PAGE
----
Powers roundness index is a chart with six pictures of rock on it, each getting more and more round, with one being the most round and six being the most angular. We recorded the roundness of the stones on this chart for every stone selected.

At each transect the group would work its way back inland and at different locations collecting and recording the pebble roundness of 50 randomly selected pebbles using the powers roundness chart. The number of locations where data was collected was in accordance with the amount of space and number of ridges on the beach. My group (group 1) only had 6 locations to record from as we were at the narrow west end of the beach where ridges were not quite as prominent as ridges at the eastern end of the bay. To insure that pebbles were selected from an equal distance apart we decided that we would use the highest most point of each ridge going inland. As well as this we found that the same pebble may be selected twice if a method of selection was not used. To counteract this problem we insured that when a pebbles was selected the person selecting the pebbles moved slightly towards the left, insuring the same pebbles would not be recorded twice.

(Fig 3) map of transect location

Class 1

Class 2

Class 3

Class 4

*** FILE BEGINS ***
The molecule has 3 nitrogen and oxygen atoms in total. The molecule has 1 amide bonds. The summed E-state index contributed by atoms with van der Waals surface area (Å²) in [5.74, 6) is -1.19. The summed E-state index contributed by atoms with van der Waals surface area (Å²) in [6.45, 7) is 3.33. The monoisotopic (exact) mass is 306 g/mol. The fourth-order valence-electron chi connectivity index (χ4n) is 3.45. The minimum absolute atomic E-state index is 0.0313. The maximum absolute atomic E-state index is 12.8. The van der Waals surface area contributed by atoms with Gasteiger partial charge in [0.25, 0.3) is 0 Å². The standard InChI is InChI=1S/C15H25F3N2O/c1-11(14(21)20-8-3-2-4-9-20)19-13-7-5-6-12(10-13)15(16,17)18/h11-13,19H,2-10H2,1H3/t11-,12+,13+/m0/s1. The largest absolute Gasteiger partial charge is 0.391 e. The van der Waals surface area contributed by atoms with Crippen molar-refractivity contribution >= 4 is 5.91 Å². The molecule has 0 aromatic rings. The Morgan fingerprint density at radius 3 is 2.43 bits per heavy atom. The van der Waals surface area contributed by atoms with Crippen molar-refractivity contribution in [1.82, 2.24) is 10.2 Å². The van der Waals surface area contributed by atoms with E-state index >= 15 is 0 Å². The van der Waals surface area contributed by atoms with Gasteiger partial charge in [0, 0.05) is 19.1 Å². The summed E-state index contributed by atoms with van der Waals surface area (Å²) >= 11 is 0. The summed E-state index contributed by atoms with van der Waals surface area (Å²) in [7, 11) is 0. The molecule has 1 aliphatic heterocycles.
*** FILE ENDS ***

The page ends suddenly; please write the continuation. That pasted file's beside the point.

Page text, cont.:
Class 5

Class 6

Well rounded

Rounded

Sub – rounded

Sub angular

Angular

Very angular

(Fig 4) Powers chart

Table of data Group 1

Site

Well rounded

rounded

Sub-rounded

Sub angular

angular

Very angular

Closest to sea

Furthest from sea

1

4

20

12

8

6

2

2

18

7

9

14

3

3

1

7

26

13

4

1

5

34

10

5

1

6

28

15

6

13

17

20

(Fig 5 Table of data)

Cross section of results along the first ridge

Group

(Site No.)

Well rounded

Rounded

Sub-rounded

Sub angular

Angular

Very angular

Furthest to west

Furthest to east

1 (1)

4

20

12

8

6

0

3 (3)

7

15

10

1

8

5

4 (2)

2

8

13

13

10

4

5 (4)

8

16

14

10

3

0

6 (3)

1

2

20

27

0

0

7(6)

0

2

13

14

17

4

(Fig 6 table of data)

Cross section of results along the final ridge

Group

Well rounded

Rounded

Sub-rounded

Sub angular

Angular

Very angular

West

East

1 (5)

0

0

1

6

28

15

2 (7)

2

2

15

26

6

0

3 (6)

2

5

14

15

8

6

4 (6)

0

3

7

11

17

12

(Fig 7 table of data)

Discussion

From studying the data can see that there is

Conclusion

I was very pleased with the way my project went. My group collected all the data that we set out to. I think the method used was successful to a certain degree, but did have some limitations. I know that it was successful in that the resultant data did prove to show a positive correlation. This aside there were areas, which I believe, could have made my work even more accurate than it was, and therefore improving my project. If I was to follow up this investigation I would have used different methods of pebble selection to insure it that it was totally random. For example we could have placed a large circle on the area we wished to collect data from to act as a boundary marker and only chosen pebbles from within this selected area, insuring that we selected from a specific area. We could also have taken more pebbles at more transects along the storm beach.

Acknowledgements

I would like to offer my thanks to the other members of group one, Jonathan and Antomia, for the help and contribution to this investigation. Also I would like to thank the members of staff for accompanying us on this trip and finally the taxi driver who dropped us at Pwlldu bay after we missed the bus.